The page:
Japan Offers Disabled a Stage for Paralympic Glory But Few Jobs
(Bloomberg) -- Japanese wheelchair racer Tomoki Sato’s last-gasp surge down the home straight landed him a gold medal in his 400 meters race at the Paralympic Games in Tokyo. Many of his disabled compatriots may feel a similar effort is required to land a job in Japan.
While the country will share some reflected glory from the Paralympics for raising the visibility of disabled sporting excellence, its track record for integrating people with disabilities into the workforce lags many of its peers.
The proportion of working-age disabled people with a job in Japan is around 19%, based on a Bloomberg calculation, compared with 30% in the U.S. The government raised its target for companies employing workers with disabilities to 2.3% of staff in March, but that is still less than half the goals set in France and Germany.
While progress is being made, around half of businesses in Japan are failing to meet this target, instead finding it easier to pay a monthly fine of $450 for each disabled person they should be employing, but aren’t.
“I’m hoping the Paralympics provides a good opportunity to change the mindset of Japanese people,” said gold-medalist Sato, who also won the 1500 meters race in the T52 class. More employment for disabled people is one way to build mutual understanding that leads to a richer, more diverse society, he added.
Integrating more people into the work force also makes sense for a country with a tight labor market and a shrinking population.
Charlotte V. McClain-Nhlapo, global disability adviser at the World Bank, says that in the past, staging the Paralympic Games has been a pivotal catalyst for accelerating socioeconomic inclusion. The decision to have broadcasters hire people with disabilities at the 2012 games in London challenged common misconceptions, she adds.
“Further back, if you look at Barcelona, it is one of the most accessible cities in the world, and in large part, it is the legacy of their hosting of the Paralympics,” McClain-Nhlapo said. “Many of these investments are long-term changes that will benefit local residents and tourists beyond the games themselves.”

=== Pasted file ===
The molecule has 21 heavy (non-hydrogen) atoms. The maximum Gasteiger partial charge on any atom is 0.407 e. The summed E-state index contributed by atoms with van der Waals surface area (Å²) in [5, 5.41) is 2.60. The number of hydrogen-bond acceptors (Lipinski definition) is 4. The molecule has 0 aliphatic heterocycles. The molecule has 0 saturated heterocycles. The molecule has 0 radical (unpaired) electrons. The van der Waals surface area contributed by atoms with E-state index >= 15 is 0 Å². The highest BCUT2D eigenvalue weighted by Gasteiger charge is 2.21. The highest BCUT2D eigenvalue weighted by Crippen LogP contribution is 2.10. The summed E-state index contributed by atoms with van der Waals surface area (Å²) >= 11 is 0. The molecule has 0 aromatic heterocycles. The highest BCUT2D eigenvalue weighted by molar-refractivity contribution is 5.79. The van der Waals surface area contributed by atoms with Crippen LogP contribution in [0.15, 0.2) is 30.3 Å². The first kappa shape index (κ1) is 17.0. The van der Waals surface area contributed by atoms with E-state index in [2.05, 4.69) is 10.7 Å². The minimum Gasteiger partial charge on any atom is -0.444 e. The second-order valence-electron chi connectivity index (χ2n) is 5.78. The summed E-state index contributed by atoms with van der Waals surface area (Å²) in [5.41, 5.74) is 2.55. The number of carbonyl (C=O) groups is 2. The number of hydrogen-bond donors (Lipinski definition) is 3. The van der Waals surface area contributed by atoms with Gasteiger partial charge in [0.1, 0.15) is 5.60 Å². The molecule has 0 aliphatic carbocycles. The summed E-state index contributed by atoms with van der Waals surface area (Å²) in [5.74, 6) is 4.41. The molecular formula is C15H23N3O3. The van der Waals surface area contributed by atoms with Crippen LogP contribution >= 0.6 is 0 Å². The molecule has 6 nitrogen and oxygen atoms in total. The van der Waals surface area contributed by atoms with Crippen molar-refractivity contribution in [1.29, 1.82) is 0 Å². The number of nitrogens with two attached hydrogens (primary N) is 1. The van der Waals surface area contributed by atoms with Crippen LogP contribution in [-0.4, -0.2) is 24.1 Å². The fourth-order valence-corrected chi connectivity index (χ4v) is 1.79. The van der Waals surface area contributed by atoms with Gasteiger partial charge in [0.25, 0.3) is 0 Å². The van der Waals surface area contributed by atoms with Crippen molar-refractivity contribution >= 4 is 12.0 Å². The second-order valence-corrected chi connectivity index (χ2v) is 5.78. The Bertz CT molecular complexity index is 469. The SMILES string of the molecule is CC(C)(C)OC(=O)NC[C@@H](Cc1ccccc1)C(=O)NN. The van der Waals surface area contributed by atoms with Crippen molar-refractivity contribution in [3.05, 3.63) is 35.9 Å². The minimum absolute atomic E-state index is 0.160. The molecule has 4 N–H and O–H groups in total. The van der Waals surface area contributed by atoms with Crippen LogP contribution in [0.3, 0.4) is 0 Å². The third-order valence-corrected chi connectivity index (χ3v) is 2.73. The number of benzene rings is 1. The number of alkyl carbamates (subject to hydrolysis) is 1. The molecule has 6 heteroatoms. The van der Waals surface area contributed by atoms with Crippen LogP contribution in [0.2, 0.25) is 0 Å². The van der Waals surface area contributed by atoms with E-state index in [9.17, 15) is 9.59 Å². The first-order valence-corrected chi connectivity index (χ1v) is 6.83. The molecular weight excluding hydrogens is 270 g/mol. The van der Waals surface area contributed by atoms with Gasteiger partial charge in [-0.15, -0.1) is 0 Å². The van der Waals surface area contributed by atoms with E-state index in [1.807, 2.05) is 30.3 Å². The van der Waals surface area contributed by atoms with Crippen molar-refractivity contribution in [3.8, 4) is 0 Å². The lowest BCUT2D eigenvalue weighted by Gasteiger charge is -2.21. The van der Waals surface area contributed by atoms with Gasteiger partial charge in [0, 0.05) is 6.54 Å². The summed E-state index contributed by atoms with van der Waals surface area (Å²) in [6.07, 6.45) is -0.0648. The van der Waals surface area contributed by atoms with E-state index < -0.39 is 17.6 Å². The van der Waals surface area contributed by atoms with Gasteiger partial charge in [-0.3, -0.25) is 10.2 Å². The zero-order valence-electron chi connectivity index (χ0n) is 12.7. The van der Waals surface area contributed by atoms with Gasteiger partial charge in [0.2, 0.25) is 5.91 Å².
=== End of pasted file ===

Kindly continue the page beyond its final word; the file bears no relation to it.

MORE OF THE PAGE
To speed up the integration process, she cites the need for anti-discrimination legislation and a grievance mechanism, support for companies to accommodate the needs of disabled workers, and equal access to education and training.
|Japan’s policy progress:|
A very broad measure of spending on incapacity among Organisation for Economic Cooperation and Development nations, shows Japan coming in at 30th out of 39 countries for the relative amount it spends. The figures include sick leave, disability benefits and payments of occupational injuries.
McClain-Nhlapo warns that it is always difficult to compare statistics across countries given the variance in how disabilities are defined and how information is collected.
Josh Grisdale, an advocate for disabled people and founder of Accessible Japan, believes more support is needed for disabled people looking for work.
He says he was shocked to be rejected for jobs because of his disability status when he first came to Japan. Previously he worked for a large company in Canada that hadn’t found his disability or wheelchair use a problem.
“But then when I came here, all the time they would say, ‘We like your resume, but we won’t be able to provide your needs.’ So that was a polite way to say: ‘No,’” he said. “It’s frustrating to meet the requirements of the job but because of something I can’t change I wasn’t able to get the job.”
Grisdale says the biggest structural difference between Canada and Japan is that personal care attendants can’t join him in the workplace in Japan. “That means it’s up to the company to take care of those kind of things,” he said.
Instead, people with disabilities say they’re often directed into work that lacks fulfillment and keeps them at a distance.
Masahiro Abe, an economics professor at Chuo University who led a government panel on the inclusion of disabled workers in the labor market, says Japan needs more discussion of the quality of work that disabled people engage in.
Abe says they often tend to be employed in easy manual labor, and can be segregated from other non-disabled workers, at times in different subsidiary companies. Their tendency to work in light manual labor also means they were harder hit by the pandemic, since they could no longer move around as easily.
“We’ve had progress in terms of the number of people who are employed, but there’s the problem that the quality of work hasn’t improved much,” said Abe. “Those with disabilities need to be considered as part of a company’s strategy, its human resources.”
Valuing the skills and talents people have rather than zooming in on specific limitations is one of the central messages of the games.
While previous stagings have focused on infrastructure such as accessible public transport systems and roads, in Japan it was the attitude for welcoming diversity that didn’t seem to match up, according to Andrew Parsons, President of the International Paralympic Committee.
“Specifically in Japan, what we want is a change in mentality in the way people with disabilities are perceived,” said Parsons. As part of this attempt, the IPC had tried to raise awareness on disability issues among children.
Still, the Paralympic medal table continues to give the impression of a perception gap. While Japan had the third biggest haul of Olympic golds this summer, as of Thursday it was lying in 15th place in the Paralympics.
©2021 Bloomberg L.P.